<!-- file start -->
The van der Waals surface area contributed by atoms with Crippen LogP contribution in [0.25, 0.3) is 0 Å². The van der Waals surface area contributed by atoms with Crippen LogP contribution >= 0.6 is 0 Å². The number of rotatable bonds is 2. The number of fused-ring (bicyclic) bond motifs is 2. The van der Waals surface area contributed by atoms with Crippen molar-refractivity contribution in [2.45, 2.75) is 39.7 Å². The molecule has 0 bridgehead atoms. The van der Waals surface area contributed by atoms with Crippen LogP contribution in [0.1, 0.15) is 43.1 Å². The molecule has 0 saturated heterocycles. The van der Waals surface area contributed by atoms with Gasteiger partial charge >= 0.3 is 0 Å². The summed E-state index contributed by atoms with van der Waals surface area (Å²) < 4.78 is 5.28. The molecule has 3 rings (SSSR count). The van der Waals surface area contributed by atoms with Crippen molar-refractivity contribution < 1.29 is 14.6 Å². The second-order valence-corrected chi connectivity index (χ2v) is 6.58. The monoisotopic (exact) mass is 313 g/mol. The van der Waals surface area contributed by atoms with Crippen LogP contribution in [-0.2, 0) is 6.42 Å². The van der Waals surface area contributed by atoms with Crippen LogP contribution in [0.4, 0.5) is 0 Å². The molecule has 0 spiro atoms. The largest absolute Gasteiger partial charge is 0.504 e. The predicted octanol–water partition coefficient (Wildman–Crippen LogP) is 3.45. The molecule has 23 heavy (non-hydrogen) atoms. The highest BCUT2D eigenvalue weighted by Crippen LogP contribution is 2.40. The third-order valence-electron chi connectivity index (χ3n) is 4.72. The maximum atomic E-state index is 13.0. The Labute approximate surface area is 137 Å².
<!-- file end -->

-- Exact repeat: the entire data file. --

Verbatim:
The van der Waals surface area contributed by atoms with Crippen LogP contribution in [0.25, 0.3) is 0 Å². The van der Waals surface area contributed by atoms with Crippen LogP contribution >= 0.6 is 0 Å². The number of rotatable bonds is 2. The number of fused-ring (bicyclic) bond motifs is 2. The van der Waals surface area contributed by atoms with Crippen molar-refractivity contribution in [2.45, 2.75) is 39.7 Å². The molecule has 0 bridgehead atoms. The van der Waals surface area contributed by atoms with Crippen LogP contribution in [0.1, 0.15) is 43.1 Å². The molecule has 0 saturated heterocycles. The van der Waals surface area contributed by atoms with Gasteiger partial charge >= 0.3 is 0 Å². The summed E-state index contributed by atoms with van der Waals surface area (Å²) < 4.78 is 5.28. The molecule has 3 rings (SSSR count). The van der Waals surface area contributed by atoms with Crippen molar-refractivity contribution < 1.29 is 14.6 Å². The second-order valence-corrected chi connectivity index (χ2v) is 6.58. The monoisotopic (exact) mass is 313 g/mol. The van der Waals surface area contributed by atoms with Crippen LogP contribution in [-0.2, 0) is 6.42 Å². The van der Waals surface area contributed by atoms with Crippen LogP contribution in [0.4, 0.5) is 0 Å². The molecule has 0 spiro atoms. The largest absolute Gasteiger partial charge is 0.504 e. The predicted octanol–water partition coefficient (Wildman–Crippen LogP) is 3.45. The molecule has 23 heavy (non-hydrogen) atoms. The highest BCUT2D eigenvalue weighted by Crippen LogP contribution is 2.40. The third-order valence-electron chi connectivity index (χ3n) is 4.72. The maximum atomic E-state index is 13.0. The Labute approximate surface area is 137 Å².